John Lynch, other GMs reveal how much 'smoke' there is before NFL Draft

The proverbial "smoke and mirrors" campaign is very much a real thing.
San Francisco 49ers general manager John Lynch
San Francisco 49ers general manager John Lynch / Michael Hickey/GettyImages

Teams never want to reveal their true NFL Draft intentions, and 49ers general manager Joh Lynch (and others) told just how much this is a strategy.

Very rarely will a team telegraph its true intentions entering an NFL Draft.

For 2024, about the only surefire thing is that the top-drafting Chicago Bears want to select USC quarterback Caleb Williams. Short of literally pre-announcing the pick of Williams, that's going to be Chicago's plan.

As for the rest of the draft, well, it's anyone's guess. And it's the job of general managers and executives everywhere to keep everyone else guessing as much as possible.

ESPN draft analyst Matt Miller once said that only about 50 percent of what's heard out there this time of year is believable. Teams feed insiders false information, while player scouts also embellish and misreport items, too, all for the purposes of misleading other teams and/or hyping up their own players for better contracts.

Sure, there is some truth to the reports out there. If a draft prospect has a top-30 visit scheduled with a team, that's news. It's not a false report.

But, does it mean that particular team is honing in on that player? Or is it a smokescreen?

Smokescreens are very real ahead of the NFL Draft

During an episode of FanSided's Stacking the Box podcast some time ago, now-Sports Illustrated's Matt Verderame revaled a story about when he was on a local radio show talking about the Kansas City Chiefs.

Per Verderame, an unnamed Chiefs executive texted him during the interview and asked him to share details about one topic while not at all discussing certain other topics.

In short, KC was using Verderame as a mouthpiece. It happens all the time, particularly when insiders have close and friendly ties within the organization.

Speaking with a number of top NFL executives and general managers, NBC Sports Bay Area's Matt Maiocco discovered the same thing regarding a San Francisco 49ers "secret":

"In 2020, the 49ers saw an opportunity to leap over some teams to select a wide receiver.

The Vikings selected receiver Justin Jefferson at No. 22 overall and had another pick three spots later. The 49ers moved up from No. 31 to No. 25 — parting ways with picks in the fourth and fifth rounds — in order to select wide receiver Brandon Aiyuk.

The 49ers managed to keep their interest in Aiyuk a secret, though Shanahan later claimed that Aiyuk was his favorite receiver in the draft.

But even if word had gotten out, would anyone have believed it?"

It's the ultimate poker game equipped with bluffs and ruses.

John Lynch, other GMs share details of 'smoke and mirrors' campaigns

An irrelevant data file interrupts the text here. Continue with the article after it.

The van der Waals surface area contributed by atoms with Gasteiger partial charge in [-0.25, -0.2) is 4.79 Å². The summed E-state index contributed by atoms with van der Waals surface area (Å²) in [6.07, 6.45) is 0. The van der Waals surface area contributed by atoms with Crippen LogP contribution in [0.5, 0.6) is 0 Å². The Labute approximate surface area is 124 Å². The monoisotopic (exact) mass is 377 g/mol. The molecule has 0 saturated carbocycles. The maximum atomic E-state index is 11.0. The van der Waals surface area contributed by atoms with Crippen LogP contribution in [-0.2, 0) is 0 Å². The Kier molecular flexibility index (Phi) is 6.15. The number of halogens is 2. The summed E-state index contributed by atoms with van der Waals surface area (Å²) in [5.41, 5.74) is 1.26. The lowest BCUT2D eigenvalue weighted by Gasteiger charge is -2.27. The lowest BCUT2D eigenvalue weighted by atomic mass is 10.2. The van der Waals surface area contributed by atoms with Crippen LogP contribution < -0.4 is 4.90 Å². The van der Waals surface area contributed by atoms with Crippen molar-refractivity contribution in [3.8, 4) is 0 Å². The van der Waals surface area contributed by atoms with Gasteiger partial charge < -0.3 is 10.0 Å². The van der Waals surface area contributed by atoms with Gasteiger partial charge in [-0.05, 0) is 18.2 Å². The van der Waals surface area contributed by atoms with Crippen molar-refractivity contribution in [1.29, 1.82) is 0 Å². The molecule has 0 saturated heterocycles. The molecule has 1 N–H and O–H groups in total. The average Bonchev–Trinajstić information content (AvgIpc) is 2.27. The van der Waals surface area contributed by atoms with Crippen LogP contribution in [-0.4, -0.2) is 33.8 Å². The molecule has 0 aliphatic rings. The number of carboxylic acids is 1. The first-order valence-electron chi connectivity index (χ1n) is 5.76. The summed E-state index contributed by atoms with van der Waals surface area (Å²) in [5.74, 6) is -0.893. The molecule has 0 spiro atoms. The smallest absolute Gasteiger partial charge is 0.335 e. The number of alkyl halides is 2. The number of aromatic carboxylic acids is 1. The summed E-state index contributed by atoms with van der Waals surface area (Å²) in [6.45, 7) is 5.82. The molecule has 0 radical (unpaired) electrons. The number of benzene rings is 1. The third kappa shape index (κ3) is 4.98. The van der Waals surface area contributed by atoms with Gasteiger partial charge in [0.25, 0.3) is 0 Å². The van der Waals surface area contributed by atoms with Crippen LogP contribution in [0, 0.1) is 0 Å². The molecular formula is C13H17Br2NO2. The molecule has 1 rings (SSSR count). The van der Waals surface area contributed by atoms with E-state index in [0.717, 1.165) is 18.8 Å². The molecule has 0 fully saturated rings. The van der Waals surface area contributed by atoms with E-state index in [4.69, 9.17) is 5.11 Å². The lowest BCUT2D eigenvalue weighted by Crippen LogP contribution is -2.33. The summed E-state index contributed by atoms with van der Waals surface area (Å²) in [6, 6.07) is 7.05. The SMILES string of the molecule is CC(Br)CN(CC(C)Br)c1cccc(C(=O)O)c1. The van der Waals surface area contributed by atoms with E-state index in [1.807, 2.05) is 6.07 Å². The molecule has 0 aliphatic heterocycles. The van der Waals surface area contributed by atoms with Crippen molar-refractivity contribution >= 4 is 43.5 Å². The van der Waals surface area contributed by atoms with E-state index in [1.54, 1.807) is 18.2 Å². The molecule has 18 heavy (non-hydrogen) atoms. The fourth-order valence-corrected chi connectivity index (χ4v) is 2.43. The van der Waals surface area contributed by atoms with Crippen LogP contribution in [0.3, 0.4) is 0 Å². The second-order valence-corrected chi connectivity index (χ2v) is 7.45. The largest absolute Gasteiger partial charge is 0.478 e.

Maiocco had the opportunity to chat with other general managers, including the Niners' very own, John Lynch.

What Lynch and the others revealed is telling, particularly understanding that teams can't read too much into what other teams are doing. While there's useful information to be had, there's also the realization that teams don't fully reveal their true intentions.

"I think you can drive yourself crazy trying to do that," Lynch admitted when asked about taking reports and rumors seriously. "Now having said that, you want to always be aware of things that are said in the media, reports on who's coming in for 30 visits and things like that. People have gotten pretty good at identifying those things. They can give you some clues. Or they could be pulling your leg."

This is where reading between the lines can come into play.

If a team is visiting with a bunch of wide receivers, let's say, there's a good chance that team will target a wide receiver early enough in the draft, especially if it's pretty evident that's a team need.

"You try to get a gauge on what the team needs are for other teams, and who they’re sending guys around to look at," Jacksonville Jaguars general manager Trent Baalke added. "Those are things we chart and keep track of."

The Niners have partaken in these kinds of misleading efforts over the years, too, as Maiocco described:

"There have been plenty of instances of misinformation — or misinterpretations — about the 49ers’ draft desires since Lynch and coach Kyle Shanahan came to the team in 2017.

In that first year, a widespread rumor was the 49ers had their eye on running back Leonard Fournette with the No. 2 overall pick after they brought him in for a pre-draft visit.

In the weeks before the 2021 NFL Draft, longtime Shanahan friend and NBC analyst Chris Simms said he would be “shocked” if the 49ers did not draft quarterback Mac Jones with the third overall pick. Obviously, Shanahan never gave Simms a nudge to lead him in another direction."

In 2017, San Francisco used its first pick on defensive end Solomon Thomas, not Fournette. Then, in 2021, quarterback Trey Lance ended up being the selection, not Jones.

Plenty in the media bought into the latter Jones reports and rumors. But the 49ers went with another direction.

"There are a lot of things out there that just aren’t accurate," Atlanta Falcons general manager Terry Fontenot told Maiocco. "So, personally, I really don’t read or listen to those other things. I stay focused on our process and what we need to do."

While this can obviously be frustrating to follow for teams, the media and even fans, it does add to the mystery and drama of it all.

And it helps make draft season that much more interesting.

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